Canada announces support for global nutrition efforts
December 7, 2021 - Ottawa, Ontario - Global Affairs Canada
The COVID-19 pandemic, climate-related disasters and conflict are driving hunger and malnutrition worldwide, putting the world’s poorest and most vulnerable—especially women and girls—at increased risk of death and disease. As one of the largest donors to the nutrition sector globally, Canada is committed to working with its partners to reclaim the nutrition gains lost during the COVID-19 pandemic while also continuing to focus on the gender dimensions of the nutrition crisis.
The Honourable Harjit S. Sajjan, Minister of International Development and Minister responsible for the Pacific Economic Development Agency of Canada, today announced a financial contribution of $195 million for 11 projects to be implemented by Canadian and international partners. A portion of this funding is part of the $520 million pledged by Canada at the launch of the Nutrition for Growth Year of Action a year ago.
Minister Sajjan made the announcement during his participation in the Tokyo Nutrition for Growth Summit 2021, where he also committed to use Canada’s investments to integrate the delivery of nutrition with other essential services. In line with this commitment, today’s announcement includes an additional $50 million for the Global Financing Facility (GFF) COVID-19 Essential Health Services to restore and sustain primary health care, including nutrition services, for the most vulnerable.
At the summit, Canada also called on other donors to come forward with commitments that will help deliver long-term nutrition and health to the world’s poorest and most marginalized people, especially women and girls.
Nutrition programming supported by Canada addresses the immediate causes of malnutrition, which include unhealthy food and nutrient intake and disease, as well as the underlying causes of malnutrition, such as food insecurity, inadequate health services, safe water and sanitation.
“We are committed to improving nutrition for the world’s poorest and most marginalized—especially women and girls—by ensuring better access to nutritious food and services. The strategic importance of focusing on women and girls cannot be underestimated. In many countries, women plant the food, work the fields, harvest the crops, and cook the meals. Yet, far too often, they are the ones who eat last and eat the least. Canada is committed to leading efforts to improve nutrition around the world, and we call on other donors to also come forward with commitments that deliver long-term nutrition and health services to those who need them most.”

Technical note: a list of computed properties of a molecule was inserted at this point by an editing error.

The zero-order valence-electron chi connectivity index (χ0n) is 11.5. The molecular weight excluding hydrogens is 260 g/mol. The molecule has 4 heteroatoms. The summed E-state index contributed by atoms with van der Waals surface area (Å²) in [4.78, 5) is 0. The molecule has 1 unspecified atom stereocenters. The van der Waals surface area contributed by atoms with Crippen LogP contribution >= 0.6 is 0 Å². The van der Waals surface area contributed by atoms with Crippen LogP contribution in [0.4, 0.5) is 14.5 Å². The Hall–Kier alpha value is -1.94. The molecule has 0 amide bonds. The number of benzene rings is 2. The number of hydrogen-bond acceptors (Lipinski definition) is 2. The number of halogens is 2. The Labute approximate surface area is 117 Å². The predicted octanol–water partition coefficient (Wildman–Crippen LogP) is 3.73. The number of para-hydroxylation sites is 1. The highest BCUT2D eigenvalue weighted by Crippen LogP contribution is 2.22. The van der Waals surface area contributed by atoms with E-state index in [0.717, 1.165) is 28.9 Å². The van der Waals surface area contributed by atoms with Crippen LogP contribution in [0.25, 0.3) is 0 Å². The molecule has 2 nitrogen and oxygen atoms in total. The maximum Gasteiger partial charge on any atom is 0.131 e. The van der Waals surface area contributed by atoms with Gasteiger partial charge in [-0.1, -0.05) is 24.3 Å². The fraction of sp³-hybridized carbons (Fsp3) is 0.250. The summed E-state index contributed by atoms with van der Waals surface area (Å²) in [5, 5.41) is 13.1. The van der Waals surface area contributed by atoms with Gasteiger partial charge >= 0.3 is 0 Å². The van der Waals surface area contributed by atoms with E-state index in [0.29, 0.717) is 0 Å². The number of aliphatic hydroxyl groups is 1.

- Harjit S. Sajjan, Minister of International Development and Minister responsible for the Pacific Economic Development Agency of Canada
In December 2020, Canada and Bangladesh co-hosted the Nutrition for Growth 2021 Year of Action kick-off event, which mobilized over $3 billion in global nutrition programming. During the event, Canada announced its N4G pledge of $520 million in nutrition-specific programming over five years.
In addition to nutrition-specific programming, Canada spends approximately 1 billion annually in nutrition-sensitive interventions designed to address the underlying determinants of malnutrition.
The GFF is the key global multi-stakeholder partnership to support country-led efforts to improve reproductive, maternal, newborn, child and adolescent health and nutrition. On May 7, 2021, Canada announced a pledge of $100 million to the GFF’s Resource Mobilization campaign to help reclaim health gains for women, children and adolescents. Today’s pledge of a further $50 million in support of the GFF’s work to restore essential health services brings Canada’s commitment to the resource mobilization campaign to $150 million and total support for the GFF to $590 million. Canada co-founded the GFF in 2015, alongside the World Bank, Norway, the Bill and Melinda Gates Foundation, and United Nations and other partners.
Early in the COVID-19 pandemic, UNICEF estimated a 30% overall reduction in essential nutrition services coverage, reaching 75% to 100% during lockdowns. These numbers include fragile countries where there are humanitarian crises.
By 2022, COVID-19 could result in an additional
- 2.6 million stunted (under-height) children
- 9.8 million wasted (underweight) children,
- 168,000 child-deaths, and
- 2.1 million more maternal anemia cases.
Women and girls are at higher risk of being affected by malnutrition: 60% of the world’s hungry are women, according to the World Food Programme.
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